By Ebru Tuncay, Birsen Altayli and Orhan Coskun

ISTANBUL (Reuters) – Turkey’s wealth fund is in talks to provide emergency funding to flag carrier Turkish Airlines , one of the country’s hardest-hit companies when the coronavirus pandemic halted nearly all flights, four sources told Reuters.

The sources close to the matter said the company, which flies to more destinations worldwide than any other airline, could receive capital or financing support, though nothing had yet been finalised.

It was unclear how much funding the Turkey Wealth Fund (TVF) could make available in what one source called a “bailout”. TVF declined to comment.

In a statement to the stock exchange, Turkish Airlines said the company had not received any information regarding talks being conducted for the provision of capital or financing support to the company.

Measures restricting movement in the wake of the pandemic have led to big losses, layoffs and closures at airlines around the world. One of the biggest, Germany’s Lufthansa

, agreed a $10-billion government bailout in June.

Turkish Airlines posted a loss of 2.23 billion lira ($287 million) in the second quarter when lockdowns at home and abroad were most widespread. It has agreed with a labour union to cut wages by 30-50% until the end of 2021 but avoided layoffs.

“It is very clear that Turkish Airlines is in need of a bailout programme. This could be capital support or financing support,” one of the sources said.

The source added that TVF conducted a broader study of struggling Turkish companies in the transportation and tourism sectors, suggesting other bailouts could be forthcoming.

TVF owns 49.12% of Turkish Airlines, which has a market capitalisation of 14.6 billion lira ($1.9 billion). Its shares have dropped 31% since borders were temporarily closed and domestic and international flights were halted after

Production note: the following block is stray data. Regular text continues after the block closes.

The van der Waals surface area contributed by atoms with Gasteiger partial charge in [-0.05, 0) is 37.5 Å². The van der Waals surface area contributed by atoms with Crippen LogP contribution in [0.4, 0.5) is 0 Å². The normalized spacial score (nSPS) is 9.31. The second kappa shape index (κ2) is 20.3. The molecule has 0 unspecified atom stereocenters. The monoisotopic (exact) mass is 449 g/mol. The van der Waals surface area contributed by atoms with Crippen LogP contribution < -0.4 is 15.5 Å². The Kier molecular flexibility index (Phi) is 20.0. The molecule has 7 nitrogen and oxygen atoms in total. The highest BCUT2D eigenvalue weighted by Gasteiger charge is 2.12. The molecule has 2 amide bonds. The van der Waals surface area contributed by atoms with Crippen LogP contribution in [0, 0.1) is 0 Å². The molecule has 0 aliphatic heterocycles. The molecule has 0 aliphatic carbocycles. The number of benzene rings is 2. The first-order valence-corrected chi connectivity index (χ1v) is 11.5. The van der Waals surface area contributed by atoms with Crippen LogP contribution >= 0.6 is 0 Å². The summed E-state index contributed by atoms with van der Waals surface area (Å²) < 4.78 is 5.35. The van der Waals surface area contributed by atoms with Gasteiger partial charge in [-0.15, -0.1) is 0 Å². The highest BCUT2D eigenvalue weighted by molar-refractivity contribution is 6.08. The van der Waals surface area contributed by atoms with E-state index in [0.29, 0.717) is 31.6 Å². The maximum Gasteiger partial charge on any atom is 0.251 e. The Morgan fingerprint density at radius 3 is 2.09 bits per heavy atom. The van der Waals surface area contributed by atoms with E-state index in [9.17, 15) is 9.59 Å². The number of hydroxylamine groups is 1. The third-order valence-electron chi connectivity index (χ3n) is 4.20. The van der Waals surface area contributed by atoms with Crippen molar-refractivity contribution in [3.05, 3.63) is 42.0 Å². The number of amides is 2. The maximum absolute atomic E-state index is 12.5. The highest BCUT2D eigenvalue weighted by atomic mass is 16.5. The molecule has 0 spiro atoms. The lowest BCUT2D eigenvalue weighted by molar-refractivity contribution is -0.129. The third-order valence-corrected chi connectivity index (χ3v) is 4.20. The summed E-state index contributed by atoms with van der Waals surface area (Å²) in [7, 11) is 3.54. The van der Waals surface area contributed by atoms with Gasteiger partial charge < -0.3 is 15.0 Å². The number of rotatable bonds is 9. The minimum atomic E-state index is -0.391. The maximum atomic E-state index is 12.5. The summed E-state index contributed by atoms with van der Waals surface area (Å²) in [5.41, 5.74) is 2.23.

By Ebru Tuncay, Birsen Altayli and Orhan Coskun

ISTANBUL (Reuters) – Turkey’s wealth fund is in talks to provide emergency funding to flag carrier Turkish Airlines <THYAO.IS>, one of the country’s hardest-hit companies when the coronavirus pandemic halted nearly all flights, four sources told Reuters.

The sources close to the matter said the company, which flies to more destinations worldwide than any other airline, could receive capital or financing support, though nothing had yet been finalised.

It was unclear how much funding the Turkey Wealth Fund (TVF) could make available in what one source called a “bailout”. TVF declined to comment.

In a statement to the stock exchange, Turkish Airlines said the company had not received any information regarding talks being conducted for the provision of capital or financing support to the company.

Measures restricting movement in the wake of the pandemic have led to big losses, layoffs and closures at airlines around the world. One of the biggest, Germany’s Lufthansa <LHAG.DE>, agreed a $10-billion government bailout in June.

Turkish Airlines posted a loss of 2.23 billion lira ($287 million) in the second quarter when lockdowns at home and abroad were most widespread. It has agreed with a labour union to cut wages by 30-50% until the end of 2021 but avoided layoffs.

“It is very clear that Turkish Airlines is in need of a bailout programme. This could be capital support or financing support,” one of the sources said.

The source added that TVF conducted a broader study of struggling Turkish companies in the transportation and tourism sectors, suggesting other bailouts could be forthcoming.

TVF owns 49.12% of Turkish Airlines, which has a market capitalisation of 14.6 billion lira ($1.9 billion). Its shares have dropped 31% since borders were temporarily closed and domestic and international flights were halted after